The Ladies Page

COUNTRY ECHOES

BRANDON WISCONSIN R.R-2 ZIP-53919

This morning I have set my timer on the stove for one half hour,
and then I must get breakfast. And as I did it I said to myself,
what a miracle. My grandmother didn’t have something such as
this by which to apportion her time if she so wished. The miracles
of the world we live in have been much on my mind of late. It gives
me hope that by some miracle our remarkable country may come out of
the mess we find she is in.

The earth is resting now, covered by multiplied millions of
leaves. But before these leaves turned an earthy brown they were
brilliant in their autumn display of color. Why, I asked myself,
and then I found a part of the answer. One would think that God has
a big paint brush with which he goes about while we sleep and adds
another color to his huge canvas every night.

But we find that a sequence of events in nature bring these
amazing results. It is involved with temperature, light and
moisture. Beside this there are hereditary factors which help to
determine just what color your favorite tree is going to be. There
is a different process involved for trees that become merely a huge
ball of gold and those in which such radiant reds and soft plum
colors appear. It has to do with pigments according to a man from
our state of Wisconsin. He is a plant physiologist at the
University of Wisconsin. This Theodore Kozlowski discounts that
frost has any direct effect on coloring the more dazzling colors
appear in clear, dry, cool air, and rain and frost only dull what
could have been a gorgeous display.

Kozlowski giver the following as his theory of how it all comes
about. Underlying the chlorophyll on each leaf are yellow and
orange pigments which do not show their color when the lovely green
of the spring and summer leaves are so pleasing to our eyes. When
the cool clear days of autumn come the production of chlorophyll
decreases which brings out the underlying colors in all their
beauty as the leaves release their hold on life.

Some trees carry brownish pigments called tannins and therefore
we have the beeches and oaks display to us an entirely different
picture than the maples.

The maples and sumac are glorified in their manner due to
another pigment called anthocyanin. I was so happy to learn about
all of this because it explains something to me which I had
pondered of for some ten years.

In 1957 we made a trip to the east coast through Canada and down
through the New England States. In the woods of Ontario and Quebec
spring was showing its full glory. The trees were leafing in the
most amazing display of pinks, yellows, orange, delicate greens,
and even brilliant reds in certain sections. Amongst the almost
black connifers it made a display I have never forgotten And I kept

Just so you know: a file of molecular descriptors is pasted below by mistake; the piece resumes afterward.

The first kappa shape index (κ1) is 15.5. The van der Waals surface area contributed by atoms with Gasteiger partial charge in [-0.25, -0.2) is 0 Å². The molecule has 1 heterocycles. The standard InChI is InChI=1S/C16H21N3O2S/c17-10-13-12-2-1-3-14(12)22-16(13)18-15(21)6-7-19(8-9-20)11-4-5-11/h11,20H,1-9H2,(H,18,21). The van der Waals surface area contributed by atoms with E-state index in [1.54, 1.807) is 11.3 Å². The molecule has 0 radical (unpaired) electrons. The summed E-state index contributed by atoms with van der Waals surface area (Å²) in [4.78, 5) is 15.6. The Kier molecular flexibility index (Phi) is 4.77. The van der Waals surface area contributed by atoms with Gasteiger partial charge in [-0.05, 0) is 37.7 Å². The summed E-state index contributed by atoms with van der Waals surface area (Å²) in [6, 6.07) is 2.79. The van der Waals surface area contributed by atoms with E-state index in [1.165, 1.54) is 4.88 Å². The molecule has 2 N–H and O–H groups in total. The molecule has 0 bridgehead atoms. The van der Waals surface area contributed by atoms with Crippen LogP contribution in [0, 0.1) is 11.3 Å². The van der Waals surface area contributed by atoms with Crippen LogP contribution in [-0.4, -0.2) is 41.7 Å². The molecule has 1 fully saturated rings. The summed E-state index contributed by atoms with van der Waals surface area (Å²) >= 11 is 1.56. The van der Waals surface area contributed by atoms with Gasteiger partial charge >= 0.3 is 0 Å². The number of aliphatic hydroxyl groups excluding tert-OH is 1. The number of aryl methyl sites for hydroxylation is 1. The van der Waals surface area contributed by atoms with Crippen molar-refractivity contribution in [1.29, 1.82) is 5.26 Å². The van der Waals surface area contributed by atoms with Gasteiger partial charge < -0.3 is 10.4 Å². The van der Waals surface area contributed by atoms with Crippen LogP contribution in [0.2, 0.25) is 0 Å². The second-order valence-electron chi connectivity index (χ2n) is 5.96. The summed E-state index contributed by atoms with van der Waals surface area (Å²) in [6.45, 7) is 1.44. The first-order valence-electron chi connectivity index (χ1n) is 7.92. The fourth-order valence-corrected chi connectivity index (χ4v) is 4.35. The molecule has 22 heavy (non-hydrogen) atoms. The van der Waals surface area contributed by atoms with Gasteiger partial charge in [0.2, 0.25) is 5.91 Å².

asking myself why we didn’t have these colors in the spring in
Wisconsin.

Now, after all this time, I find the answer. It must be the
right combination of coolness and light in Canada to produce this
marvelous display. When we visited Banff and Lake Louise in the
Canadian Rockies we were so impressed by the bright colors of the
flowers there also and the quality of the air. So here I pass on
the explanation to you in case you may have wondered. It is but
another of God’s miracles.

This winter we are enjoying the health and delicious flavor of
rose hip jelly. Tests have shown that rose hips, the pretty red
seed apples on your rose bushes contain up to sixty times as much
vitamin C as oranges. When I began to explore this topic I found
that there is such a thing as rose hip soup also. A Swedish writer
friend of mine claims that her ancestors ate it. Rose hips can be
used either fresh or dried. They have a pleasing flavor. In the
Scandinavian countries they are used for tea, and sauces as
well.

As my friend and I were talking she told me of how she had been
rather sickly as a child and was sent to her uncle’s home to
improve her health. Her uncle had a large rose garden and little
Thyra found the fall rose hips delicious as a country snack. The
uncle became a little alarmed that his niece had such peculiar
eating habits. He reported this to her parents and their doctor who
both declared these would not harme her. On the contrary the girl
began to improve readily and was soon apply-cheeked and robust
again. Now she knows it was the rose hips.

We chuckled together about this incident and spoke of how
wonderfully God cares for His people. Now, in her sixties, Thyra is
still apple-cheeked and lively. Of course, we both get tired, we
are not so young any more. But after we have seen the miracles on
earth we can scarcely wait for the miracles of heaven. To both of
us it is the great adventure, just to be alive, to be friends, to
be able to watch the unfolding of seasons. Right now in Wisconsin
the geese are entertaining us with their honking serenades morning
and afternoon as they come to feed on our land and that on all the
farms around us. Where they get too much of a nuisance they have
set up devises which make shooting sounds at intervals during the
day and night. When I first heard them I thought the army had come
to town. You see, we live about ten miles from the famous Horicon
Marsh where at present they estimateed 130,000 geese were stopping
off for a month or two.

When this comes into print Christmas will be at hand and the
geese will have long flown farther south. But in the meantime they
are to me another miracle, a part of the changing seasons, and an
affirmation of God’s care, come what may. So have a Happy
Holiday and a New Year filled with miracles which leave you ever
searching for the joys which are yet to come.

Farm Collector Magazine
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